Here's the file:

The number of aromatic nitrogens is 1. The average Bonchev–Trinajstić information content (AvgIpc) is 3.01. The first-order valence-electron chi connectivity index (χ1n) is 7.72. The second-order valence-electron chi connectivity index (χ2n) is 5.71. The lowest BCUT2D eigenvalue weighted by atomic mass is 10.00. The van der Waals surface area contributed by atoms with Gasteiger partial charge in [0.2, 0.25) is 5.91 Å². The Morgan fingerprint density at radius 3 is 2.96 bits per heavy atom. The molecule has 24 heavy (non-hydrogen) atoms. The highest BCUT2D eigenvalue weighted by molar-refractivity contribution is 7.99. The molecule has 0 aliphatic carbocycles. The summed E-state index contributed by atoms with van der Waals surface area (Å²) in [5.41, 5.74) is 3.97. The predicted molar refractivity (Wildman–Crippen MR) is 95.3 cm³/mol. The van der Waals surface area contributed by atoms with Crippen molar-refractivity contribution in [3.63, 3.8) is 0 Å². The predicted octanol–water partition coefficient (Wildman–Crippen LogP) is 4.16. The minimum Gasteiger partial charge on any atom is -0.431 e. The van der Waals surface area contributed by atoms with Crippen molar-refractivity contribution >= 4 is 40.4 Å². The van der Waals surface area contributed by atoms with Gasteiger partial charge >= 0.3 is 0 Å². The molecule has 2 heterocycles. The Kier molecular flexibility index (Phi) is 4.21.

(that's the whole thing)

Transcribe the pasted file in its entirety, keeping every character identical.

The number of aromatic nitrogens is 1. The average Bonchev–Trinajstić information content (AvgIpc) is 3.01. The first-order valence-electron chi connectivity index (χ1n) is 7.72. The second-order valence-electron chi connectivity index (χ2n) is 5.71. The lowest BCUT2D eigenvalue weighted by atomic mass is 10.00. The van der Waals surface area contributed by atoms with Gasteiger partial charge in [0.2, 0.25) is 5.91 Å². The Morgan fingerprint density at radius 3 is 2.96 bits per heavy atom. The molecule has 24 heavy (non-hydrogen) atoms. The highest BCUT2D eigenvalue weighted by molar-refractivity contribution is 7.99. The molecule has 0 aliphatic carbocycles. The summed E-state index contributed by atoms with van der Waals surface area (Å²) in [5.41, 5.74) is 3.97. The predicted molar refractivity (Wildman–Crippen MR) is 95.3 cm³/mol. The van der Waals surface area contributed by atoms with Crippen molar-refractivity contribution in [3.63, 3.8) is 0 Å². The predicted octanol–water partition coefficient (Wildman–Crippen LogP) is 4.16. The minimum Gasteiger partial charge on any atom is -0.431 e. The van der Waals surface area contributed by atoms with Crippen molar-refractivity contribution >= 4 is 40.4 Å². The van der Waals surface area contributed by atoms with Gasteiger partial charge >= 0.3 is 0 Å². The molecule has 2 heterocycles. The Kier molecular flexibility index (Phi) is 4.21.